This is a classic novel that I recommend to SF fans. The plot is a bit simple by today's standards, but probably not for when it was written in the late 70s. It is well written with good scene and character descriptions, and good dialogue. One thing that stood out to me halfway through the book was the influence of the 60s and 70s, namely easy sex with scores of women, pot, and psychotherapy. I was highly entertained with Bob/Rob/Robbie's sessions with Sigfrid. Alternating between the sessions and the past was well done. While I considered Bob to be a total loser, I found myself wanting to know his story, and why he had a nervous breakdown. I wish there was more science and alien discovery in the novel, and that what is there were more accurate - - a common comment and criticism I have of SF novels, both new and old.
Narration: Oliver Wyman is excellent. I think I enjoyed the novel more because of him than I would have otherwise.
Mr. Pohls examination of humanity in the form of Robin Broadhead wrapped up in a Sci Fi classic from the 70's is as home today in our computer tablet and smart phone world as it was back in 1977 when it was first released in print. I thoroughly enjoyed listening to this Hugo and Nebula award winning book and it re reminded me of why I took up sci fi reading all those years ago. Gateway was one of my favorite books from my teens and now as an adult and with the help of audible and Oliver Wymans expert reading of the voice of Sigmund, Robinette and all the others gives real vision to an already excellently written story. I had forgotten the subtle emotional and psychological nuances between all of his characters. Years before sophisticated computer programs Mr. Pohls artistic telling of the story of Gateway and it's computer generated and real life flawed personalities will make you smile and is a story you will not want to put down nor soon forget. I digested each of the Heechee saga books in turn and actually parceled out bits and pieces of it as to not get done with it too quickly. You must savor this trilogy like a fine wine.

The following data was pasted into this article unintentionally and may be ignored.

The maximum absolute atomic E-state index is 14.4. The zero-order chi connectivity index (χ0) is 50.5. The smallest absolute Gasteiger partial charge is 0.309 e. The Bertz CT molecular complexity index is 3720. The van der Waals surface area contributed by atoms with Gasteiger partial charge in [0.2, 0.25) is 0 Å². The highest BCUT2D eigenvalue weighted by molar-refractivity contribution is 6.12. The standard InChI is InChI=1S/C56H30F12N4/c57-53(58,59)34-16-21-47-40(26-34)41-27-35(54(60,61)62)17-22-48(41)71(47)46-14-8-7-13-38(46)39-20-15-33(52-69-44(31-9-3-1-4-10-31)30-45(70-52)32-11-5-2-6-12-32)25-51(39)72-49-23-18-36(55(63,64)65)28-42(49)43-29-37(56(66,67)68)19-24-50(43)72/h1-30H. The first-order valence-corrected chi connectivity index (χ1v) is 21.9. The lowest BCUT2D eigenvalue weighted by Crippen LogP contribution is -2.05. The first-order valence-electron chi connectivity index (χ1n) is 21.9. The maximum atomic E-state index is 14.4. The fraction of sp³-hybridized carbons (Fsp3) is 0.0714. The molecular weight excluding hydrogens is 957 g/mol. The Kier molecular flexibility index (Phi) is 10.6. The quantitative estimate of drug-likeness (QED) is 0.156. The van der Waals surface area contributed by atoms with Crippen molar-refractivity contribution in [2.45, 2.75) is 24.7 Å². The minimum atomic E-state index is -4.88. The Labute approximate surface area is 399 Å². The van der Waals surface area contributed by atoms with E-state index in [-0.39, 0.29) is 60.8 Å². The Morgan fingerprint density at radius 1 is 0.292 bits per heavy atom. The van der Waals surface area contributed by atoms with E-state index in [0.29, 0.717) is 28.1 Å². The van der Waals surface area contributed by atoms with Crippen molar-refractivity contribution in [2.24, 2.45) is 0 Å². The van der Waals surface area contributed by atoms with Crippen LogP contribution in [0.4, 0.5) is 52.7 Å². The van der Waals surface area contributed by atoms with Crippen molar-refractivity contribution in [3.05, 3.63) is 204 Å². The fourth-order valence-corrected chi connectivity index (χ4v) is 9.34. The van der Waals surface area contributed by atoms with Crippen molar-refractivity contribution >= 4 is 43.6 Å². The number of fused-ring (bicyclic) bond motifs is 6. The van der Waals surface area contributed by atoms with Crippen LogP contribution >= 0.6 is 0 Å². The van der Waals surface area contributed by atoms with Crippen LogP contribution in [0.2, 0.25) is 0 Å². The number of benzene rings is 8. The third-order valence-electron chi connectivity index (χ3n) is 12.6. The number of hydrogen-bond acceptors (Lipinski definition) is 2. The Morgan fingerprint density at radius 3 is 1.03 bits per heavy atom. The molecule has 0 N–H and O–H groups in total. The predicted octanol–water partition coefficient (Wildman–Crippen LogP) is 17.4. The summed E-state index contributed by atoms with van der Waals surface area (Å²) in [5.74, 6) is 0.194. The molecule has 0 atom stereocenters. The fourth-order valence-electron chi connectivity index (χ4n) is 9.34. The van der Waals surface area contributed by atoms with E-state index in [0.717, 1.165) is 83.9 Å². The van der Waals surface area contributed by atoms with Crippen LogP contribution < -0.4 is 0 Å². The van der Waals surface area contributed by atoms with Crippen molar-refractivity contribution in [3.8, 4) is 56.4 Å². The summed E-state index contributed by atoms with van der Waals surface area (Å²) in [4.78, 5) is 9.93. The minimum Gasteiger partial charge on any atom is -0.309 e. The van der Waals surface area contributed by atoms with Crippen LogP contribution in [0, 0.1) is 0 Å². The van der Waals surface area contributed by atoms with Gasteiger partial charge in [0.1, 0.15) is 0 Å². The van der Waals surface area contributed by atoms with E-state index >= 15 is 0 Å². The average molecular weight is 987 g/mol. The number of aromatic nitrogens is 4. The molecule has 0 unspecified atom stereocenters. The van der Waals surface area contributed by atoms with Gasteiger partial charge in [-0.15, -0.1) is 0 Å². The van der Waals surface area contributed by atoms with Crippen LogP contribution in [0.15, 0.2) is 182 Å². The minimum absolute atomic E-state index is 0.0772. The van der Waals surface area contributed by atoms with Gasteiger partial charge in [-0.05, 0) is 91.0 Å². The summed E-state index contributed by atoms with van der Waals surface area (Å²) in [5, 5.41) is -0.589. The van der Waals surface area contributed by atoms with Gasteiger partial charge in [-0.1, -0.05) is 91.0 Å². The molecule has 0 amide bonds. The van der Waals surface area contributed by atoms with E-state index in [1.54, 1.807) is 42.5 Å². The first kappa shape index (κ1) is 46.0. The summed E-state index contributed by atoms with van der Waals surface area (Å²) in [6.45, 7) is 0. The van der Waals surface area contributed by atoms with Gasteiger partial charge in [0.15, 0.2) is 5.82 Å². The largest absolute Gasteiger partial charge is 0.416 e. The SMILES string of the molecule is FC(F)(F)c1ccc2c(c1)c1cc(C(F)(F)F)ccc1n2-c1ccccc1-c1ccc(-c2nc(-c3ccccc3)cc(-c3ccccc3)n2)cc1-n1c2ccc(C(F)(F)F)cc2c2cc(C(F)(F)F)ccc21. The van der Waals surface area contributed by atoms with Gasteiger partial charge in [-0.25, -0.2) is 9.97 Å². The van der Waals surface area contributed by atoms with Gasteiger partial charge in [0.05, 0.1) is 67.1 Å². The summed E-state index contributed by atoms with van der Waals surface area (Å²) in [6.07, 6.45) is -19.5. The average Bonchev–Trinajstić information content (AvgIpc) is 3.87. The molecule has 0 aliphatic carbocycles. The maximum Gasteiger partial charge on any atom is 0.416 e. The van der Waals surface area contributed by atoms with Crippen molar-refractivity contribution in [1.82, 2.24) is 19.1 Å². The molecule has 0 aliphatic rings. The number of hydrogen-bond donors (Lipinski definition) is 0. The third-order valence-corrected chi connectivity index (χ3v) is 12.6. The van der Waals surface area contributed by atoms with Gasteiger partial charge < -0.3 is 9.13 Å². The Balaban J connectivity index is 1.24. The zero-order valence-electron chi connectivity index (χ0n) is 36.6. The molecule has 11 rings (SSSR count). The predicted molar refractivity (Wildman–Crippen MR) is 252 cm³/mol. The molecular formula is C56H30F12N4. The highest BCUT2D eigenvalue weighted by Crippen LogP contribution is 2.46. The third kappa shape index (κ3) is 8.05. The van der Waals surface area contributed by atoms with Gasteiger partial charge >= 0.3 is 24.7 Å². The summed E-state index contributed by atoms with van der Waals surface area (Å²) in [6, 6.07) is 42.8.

Yes, I would listen to Gateway again. I liked this book very much. It is a good combination of human complexity and compelling story line with a smattering of actual science. The story is presented in a matter-of-fact way and never seems forced. Since it was written in the 77 there are the usual anachronisms, but that's the way it is with sci fi. Overall, the story holds up well and it is easy to see why it won so many awards.
The whole concept of how they get around in space.
The joining of the two story threads.
Hard to put down.
As the final scenes began to unfold, I was, to my surprise, moved to hush all external life noises surrounding me; to lie down in a silent-dark place to fully experience that rarest of moments in a readers life when one suspects that something transcendent is about to happen and one wants the honor of being fully there with the characters and the events ~ mind, body and soul. I doubt that I will ever stop pondering the kaleidoscope of challenges so softly yet deftly proposed. This is a tightly crafted book without wasted words or scenes. The science fiction is hard and intriguing and some of the best written and worthy of the Hugo and Nebula. Throughout the story one is told of future events which keeps one going to see what happens. I hated the whiney, self-absorbed, jerk of a main character before the pivotal event (why did Pohl represent him thus?) and after ~ which would cripple any saint among us. I'll leave you with a question: Are you living with it, too?
This book was recommended to my by one of my favorite authors, Robert Sawyer. I emailed him a few days ago because I have read all of his works several times and was looking for a new body of work to enjoy. I was quite pleased when I received a response the following day and Pohl seemed to be a good choice after a couple of emails back and forth.
Gateway is a thoughtful book. It is not action packed but takes place mostly in the mind of the main character and his computer-psychologist (who has a dry sense of humor and a tendency to steal all the scenes he is in! grin~). I really cant share too much without ruining the story--so I will leave it at this:
I would spend my last credit for this book. I will read/listen to this again as I am sure I will catch things I missed the first time around. If you are a SciFi fan this is a must read.
A grateful thank you to Mr. Sawyer for his 5-star recommendation.